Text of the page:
In our series BYOB of the Week, Serious Eats writer Carey Jones stops by a different New York eatery each Thursday, her own bottle of booze in hand.
Eating out in New York, I occasionally end up at restaurants whose cuisine I’ve never tried; it's rare that I stumble upon a restaurant whose cuisine I’ve never heard of. But Gazala Place fits that bill.
Opened in late 2007 by Israeli native Gazala Halabi, Gazala Place claims to be New York's first and only Druse restaurant. The Druse, a Gnostic Islamic sect spread over Syria, Lebanon, and Israel, are neither politically nor ethnically distinct from their neighbors, but their cuisine does differ slightly. Think hummus-heavy Mediterranean, with a twist. (And, of course, a BYOB policy.)
The differences start with paper-thin pita that arrives with every dish—bread that Halabi shapes every afternoon on a rounded iron called a saag, positioned near the front window. Served piled in baskets, crumpled like a handkerchief, the pita is lighter than a crepe but somehow more substantial, studded with whole wheat.
Hummus is a logical starter, as is the babaganush ($5.50): smoky and supple, lightened by the distinctive tang of tahini. A bit less gentle is the Turkish salad ($4.50), a blood-red dish of ground dried peppers and onion. It's fresh on first taste, but the spice creeps up behind, bringing powerful chile flavor rather than just spice.
It's hard to pass by Gazala's window without noting the burekas ($9.95), enormous phyllo twists studded with sesame. In truth, they don't look particularly appetizing. (Dried-out deli pastries came to mind.) But the flaky pastry housed a generous core of salty cheese and spinach that lent deep, mature flavor, not just color. Better than most spanakopita I've ever had.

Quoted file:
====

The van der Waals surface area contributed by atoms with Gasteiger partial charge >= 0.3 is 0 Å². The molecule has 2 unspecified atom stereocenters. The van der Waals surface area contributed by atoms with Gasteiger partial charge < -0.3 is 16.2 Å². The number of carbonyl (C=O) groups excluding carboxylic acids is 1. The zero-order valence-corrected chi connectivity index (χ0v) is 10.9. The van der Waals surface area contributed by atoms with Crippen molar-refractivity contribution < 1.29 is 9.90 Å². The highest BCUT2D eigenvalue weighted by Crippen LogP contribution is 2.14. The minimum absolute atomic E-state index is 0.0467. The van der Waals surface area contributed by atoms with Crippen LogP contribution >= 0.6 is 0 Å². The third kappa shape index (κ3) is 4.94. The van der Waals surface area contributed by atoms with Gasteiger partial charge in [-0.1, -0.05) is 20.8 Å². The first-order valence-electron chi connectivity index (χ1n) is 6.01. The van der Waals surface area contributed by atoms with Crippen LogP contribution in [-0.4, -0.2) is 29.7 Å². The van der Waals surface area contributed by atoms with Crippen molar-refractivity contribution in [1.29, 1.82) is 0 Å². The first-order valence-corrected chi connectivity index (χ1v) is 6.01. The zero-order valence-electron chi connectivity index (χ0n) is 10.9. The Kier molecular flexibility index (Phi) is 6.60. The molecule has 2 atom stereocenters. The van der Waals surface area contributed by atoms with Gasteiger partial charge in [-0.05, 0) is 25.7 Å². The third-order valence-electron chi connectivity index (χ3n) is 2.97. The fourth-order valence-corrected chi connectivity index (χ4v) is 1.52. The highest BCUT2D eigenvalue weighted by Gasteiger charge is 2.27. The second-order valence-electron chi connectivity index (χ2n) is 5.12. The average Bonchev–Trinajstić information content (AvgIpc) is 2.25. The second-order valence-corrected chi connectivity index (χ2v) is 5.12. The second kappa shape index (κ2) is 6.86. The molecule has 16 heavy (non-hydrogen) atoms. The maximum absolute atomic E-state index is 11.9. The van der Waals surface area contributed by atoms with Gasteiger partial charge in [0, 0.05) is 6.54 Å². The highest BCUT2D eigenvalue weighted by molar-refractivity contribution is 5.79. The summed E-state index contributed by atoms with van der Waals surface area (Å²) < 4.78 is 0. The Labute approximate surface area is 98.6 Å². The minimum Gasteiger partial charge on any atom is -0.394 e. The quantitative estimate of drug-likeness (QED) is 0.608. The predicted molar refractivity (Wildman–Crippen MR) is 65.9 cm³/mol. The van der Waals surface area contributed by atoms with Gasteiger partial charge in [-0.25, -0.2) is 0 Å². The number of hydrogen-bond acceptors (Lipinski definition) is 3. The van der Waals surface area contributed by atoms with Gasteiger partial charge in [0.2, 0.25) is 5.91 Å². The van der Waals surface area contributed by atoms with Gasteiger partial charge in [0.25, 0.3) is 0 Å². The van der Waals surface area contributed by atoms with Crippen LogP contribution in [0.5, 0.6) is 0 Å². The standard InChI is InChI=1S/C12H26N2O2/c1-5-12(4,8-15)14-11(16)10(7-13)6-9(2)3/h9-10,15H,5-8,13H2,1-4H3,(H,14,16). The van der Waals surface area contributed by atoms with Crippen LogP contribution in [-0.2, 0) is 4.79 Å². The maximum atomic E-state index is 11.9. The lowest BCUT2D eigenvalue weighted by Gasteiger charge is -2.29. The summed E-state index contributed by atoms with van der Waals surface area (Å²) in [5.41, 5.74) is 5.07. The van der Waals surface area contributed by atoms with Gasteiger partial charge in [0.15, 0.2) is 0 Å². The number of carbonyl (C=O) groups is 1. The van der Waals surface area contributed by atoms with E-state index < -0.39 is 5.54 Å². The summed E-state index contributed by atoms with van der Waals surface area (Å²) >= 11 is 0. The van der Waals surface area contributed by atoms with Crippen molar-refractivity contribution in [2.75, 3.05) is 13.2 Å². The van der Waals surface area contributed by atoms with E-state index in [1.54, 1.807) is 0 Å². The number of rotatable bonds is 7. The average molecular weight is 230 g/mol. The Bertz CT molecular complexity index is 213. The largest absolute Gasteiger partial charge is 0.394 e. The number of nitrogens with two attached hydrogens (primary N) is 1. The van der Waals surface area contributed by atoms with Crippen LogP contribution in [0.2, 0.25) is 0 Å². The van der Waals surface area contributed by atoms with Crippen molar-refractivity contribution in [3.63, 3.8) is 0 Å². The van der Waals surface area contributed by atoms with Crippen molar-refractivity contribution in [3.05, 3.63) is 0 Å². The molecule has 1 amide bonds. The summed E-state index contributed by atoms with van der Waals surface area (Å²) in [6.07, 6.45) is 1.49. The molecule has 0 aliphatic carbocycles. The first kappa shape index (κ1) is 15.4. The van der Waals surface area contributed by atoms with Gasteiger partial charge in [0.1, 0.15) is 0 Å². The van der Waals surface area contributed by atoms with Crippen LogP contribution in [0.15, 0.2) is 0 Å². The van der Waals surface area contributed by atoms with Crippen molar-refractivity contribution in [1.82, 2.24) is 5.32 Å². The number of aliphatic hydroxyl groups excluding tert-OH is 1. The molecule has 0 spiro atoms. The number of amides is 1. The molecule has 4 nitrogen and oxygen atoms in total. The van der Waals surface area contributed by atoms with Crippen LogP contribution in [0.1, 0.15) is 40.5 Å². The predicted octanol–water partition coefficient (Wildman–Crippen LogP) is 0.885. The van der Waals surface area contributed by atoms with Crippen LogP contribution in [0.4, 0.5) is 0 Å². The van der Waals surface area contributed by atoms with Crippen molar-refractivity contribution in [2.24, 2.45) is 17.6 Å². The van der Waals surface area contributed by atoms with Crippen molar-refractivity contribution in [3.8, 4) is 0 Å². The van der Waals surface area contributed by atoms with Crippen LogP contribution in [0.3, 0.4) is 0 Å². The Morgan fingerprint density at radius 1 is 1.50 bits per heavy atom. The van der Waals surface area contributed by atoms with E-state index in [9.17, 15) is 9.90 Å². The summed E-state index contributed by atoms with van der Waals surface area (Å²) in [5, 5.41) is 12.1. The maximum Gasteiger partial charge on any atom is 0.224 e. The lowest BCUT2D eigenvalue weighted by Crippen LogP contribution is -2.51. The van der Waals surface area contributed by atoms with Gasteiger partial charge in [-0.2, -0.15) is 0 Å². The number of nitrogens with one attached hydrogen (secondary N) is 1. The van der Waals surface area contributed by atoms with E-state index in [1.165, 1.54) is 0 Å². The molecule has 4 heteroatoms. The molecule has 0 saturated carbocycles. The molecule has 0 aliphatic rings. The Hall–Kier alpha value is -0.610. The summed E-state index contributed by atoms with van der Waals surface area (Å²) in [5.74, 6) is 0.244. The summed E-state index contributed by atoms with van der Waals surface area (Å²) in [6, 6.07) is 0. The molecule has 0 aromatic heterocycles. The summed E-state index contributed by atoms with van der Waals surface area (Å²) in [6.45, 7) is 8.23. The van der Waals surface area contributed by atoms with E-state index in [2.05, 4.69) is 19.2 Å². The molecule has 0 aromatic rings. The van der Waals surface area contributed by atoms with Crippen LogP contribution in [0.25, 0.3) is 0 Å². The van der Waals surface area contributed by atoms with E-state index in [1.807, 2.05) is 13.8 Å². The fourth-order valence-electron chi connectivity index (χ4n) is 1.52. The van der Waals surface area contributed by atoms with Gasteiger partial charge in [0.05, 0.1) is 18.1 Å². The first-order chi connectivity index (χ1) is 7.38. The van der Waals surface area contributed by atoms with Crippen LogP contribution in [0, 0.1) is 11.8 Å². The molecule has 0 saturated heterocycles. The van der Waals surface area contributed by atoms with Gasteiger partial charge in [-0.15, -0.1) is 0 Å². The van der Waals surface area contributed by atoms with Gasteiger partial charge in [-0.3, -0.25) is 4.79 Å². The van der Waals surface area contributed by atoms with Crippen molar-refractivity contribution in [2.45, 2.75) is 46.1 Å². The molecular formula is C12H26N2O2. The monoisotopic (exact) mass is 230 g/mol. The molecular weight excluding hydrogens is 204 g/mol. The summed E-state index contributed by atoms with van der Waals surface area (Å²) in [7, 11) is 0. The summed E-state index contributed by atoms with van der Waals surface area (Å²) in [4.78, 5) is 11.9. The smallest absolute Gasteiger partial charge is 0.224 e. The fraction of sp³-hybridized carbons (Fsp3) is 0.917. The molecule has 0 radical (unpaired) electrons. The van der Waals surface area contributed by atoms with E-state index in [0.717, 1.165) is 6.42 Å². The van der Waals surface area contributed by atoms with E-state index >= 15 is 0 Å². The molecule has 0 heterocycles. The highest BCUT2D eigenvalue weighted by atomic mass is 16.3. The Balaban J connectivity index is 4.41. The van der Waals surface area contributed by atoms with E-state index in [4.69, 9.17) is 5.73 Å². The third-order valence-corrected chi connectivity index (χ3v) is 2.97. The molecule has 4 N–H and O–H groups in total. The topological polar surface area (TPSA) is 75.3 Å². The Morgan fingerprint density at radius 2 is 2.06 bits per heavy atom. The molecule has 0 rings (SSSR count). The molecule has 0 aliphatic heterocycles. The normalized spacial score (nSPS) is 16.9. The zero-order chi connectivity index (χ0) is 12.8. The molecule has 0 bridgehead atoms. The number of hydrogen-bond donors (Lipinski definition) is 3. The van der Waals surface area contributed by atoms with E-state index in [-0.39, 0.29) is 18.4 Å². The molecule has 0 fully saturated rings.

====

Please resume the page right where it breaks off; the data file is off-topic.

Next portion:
Though we arrived quite early in the evening, the kitchen was out of one dish I longed to try: the frekasai, a salad of smoked, boiled wheat grains that Robert Sietsema raved about.
Entrées, unsurprisingly, are heavy on the meats: lamb, beef, and chicken. Try them all (with a dippable tahini sauce) on the moshakal plate ($17.95). Though the lamb is somewhat gamey and tough, almost muttony, the garlicky chicken is uncommonly moist, and the ground meat kafta juicy and perfectly spiced.
Halabi's love for garlic also comes through in her fish, like the fried orata ($23.95) we tried—a gorgeous whole specimen, buried in a blanket of mouth-puckering pickled garlic.
Our waitress wouldn't let us escape without trying Gazala's signature dessert, the Osh Al-Saraia ($5.95). Thank goodness she didn't. The orange blossom-scented custard had the softness of a zabaglione but the lovely honey and rose notes of the best Mediterranean desserts.
Matching a wine was a bit of a tall order, with a menu spanning white fish and red meat, heavy garlic and spicy heat. We went with a Substance Merlot from Washington's Columbia Valley—full-bodied and fruity, gutsy enough to hold its own, sweet enough to counter the spice.